Muscles specializing in aerobic metabolism have a smaller mass to allow faster diffusion of oxygen from the surrounding capillaries. Muscles with a high mass of oxidative fibers appear to be lean instead of bulky. Muscles used to generate great force rely on glycotic metabolism and appear larger.

Horses in events that require speed or sheer power, a high precentage of fast twitch fibers (FOG or FG) is desireable. Horses required to complete endurance events should have a high percentage of aerobic (SO and some FOG) fibers.

Most breeds muscle types can indicate what type of sports the horse is best suited for. For instance on two ends of the spectrum. Arabians have a very large percentage of SO fibers and few FG so this allows them to have the endurance they are reknown for in endurance races.
Quarterhorses on the other hand have a very low percentage of SO fibers and a very high precentage of FG fibers. This allows them to complete sprints at high speeds and rely on the anaerobic metabolism of these muscles.

Now I'll briefly touch on thoroughbreds and Standardbreds. They also have similar muscle types as Quarterhorses but the difference is Thoroughbreds and Standardbreds have a high percentage of Oxidative Enzymes. Oxidative enzymes allow for fast, long distances. Quarterhorses are known for their great speed over short distances and this is because of the high rate of glycotic enzymes. Glycotic enzymes, unlike oxidative enzymes allow for quick, short distances.

Short but sweet, maybe another time I'll touch on types of contraction and conditioning on types of muscles. I hope you enjoyed, feel free to shoot questions my way.

5 comments:

HorseOfCourse said...

Hi Sydney!
Interesting post. I have a vague memory of touching into the subject while dissecting frogs in a misty, grey past at university, lol!
So it seems that we have a mix of inherent abilities, selective breeding and as well training if I get you right.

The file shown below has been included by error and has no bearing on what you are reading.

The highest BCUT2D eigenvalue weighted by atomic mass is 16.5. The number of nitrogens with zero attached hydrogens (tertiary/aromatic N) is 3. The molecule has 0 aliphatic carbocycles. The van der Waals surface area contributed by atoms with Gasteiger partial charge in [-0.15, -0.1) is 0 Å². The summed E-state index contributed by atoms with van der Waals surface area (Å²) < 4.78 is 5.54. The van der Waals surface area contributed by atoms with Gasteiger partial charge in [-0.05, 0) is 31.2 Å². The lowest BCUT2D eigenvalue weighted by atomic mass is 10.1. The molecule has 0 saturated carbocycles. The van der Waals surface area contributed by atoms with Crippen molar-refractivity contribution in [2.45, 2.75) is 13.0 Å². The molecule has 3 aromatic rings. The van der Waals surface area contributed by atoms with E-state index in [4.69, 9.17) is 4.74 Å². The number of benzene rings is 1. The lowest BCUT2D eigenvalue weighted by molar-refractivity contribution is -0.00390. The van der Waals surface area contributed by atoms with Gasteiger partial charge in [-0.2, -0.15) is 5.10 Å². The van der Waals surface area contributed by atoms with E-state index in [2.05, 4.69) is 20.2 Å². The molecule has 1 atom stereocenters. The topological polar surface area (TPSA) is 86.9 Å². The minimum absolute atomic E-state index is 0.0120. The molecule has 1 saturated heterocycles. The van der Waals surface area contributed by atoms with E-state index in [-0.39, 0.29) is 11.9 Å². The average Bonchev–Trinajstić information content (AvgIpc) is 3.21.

It was very nice to get a scientific angle on the subject though. I have never given the different muscle groups and their function a thought. More looked at conformation and breed/bloodlines. Any comment on WB?

Sydney said...

Warmbloods are actually almost an even split between SO, FOG (being the highest percentage) and FG muscle fiber types. They can go the long distances with lots of stamina and still have the strength to clear a large jump or execute a precise maneuver. This makes them favorable in events such as jumping, marathon driving and cross country.

Sydney said...

Oh I forgot to add that of course the parents you are wishing to breed to could have a muscle biopsy done to determine the exact percentage of fibers they have of each type. I am just giving the average, rough guidelines.

mugwump said...

Interesting, but I was looking for more. I want to know if there is an automatic muscle twitch that happens at faster or slower speeds, depending on the temperament of the horse.
Will a hot, flashy schizoid cutter have an automatically faster muscle reflex than a calmer, bred to work on the ranch kind of horse?
I know sudden movement will trigger a cutting response in a cowhorse. I know the same movement, to a lesser degree, will happen in another horse.
So does it have something to do with the amount of FG fibers and how they're wired?

Sydney said...

I'll get right on writing a post about exactly what you want to hear after I get my load of work done before I leave for a horseback getaway this weekend. Stay tuned for it.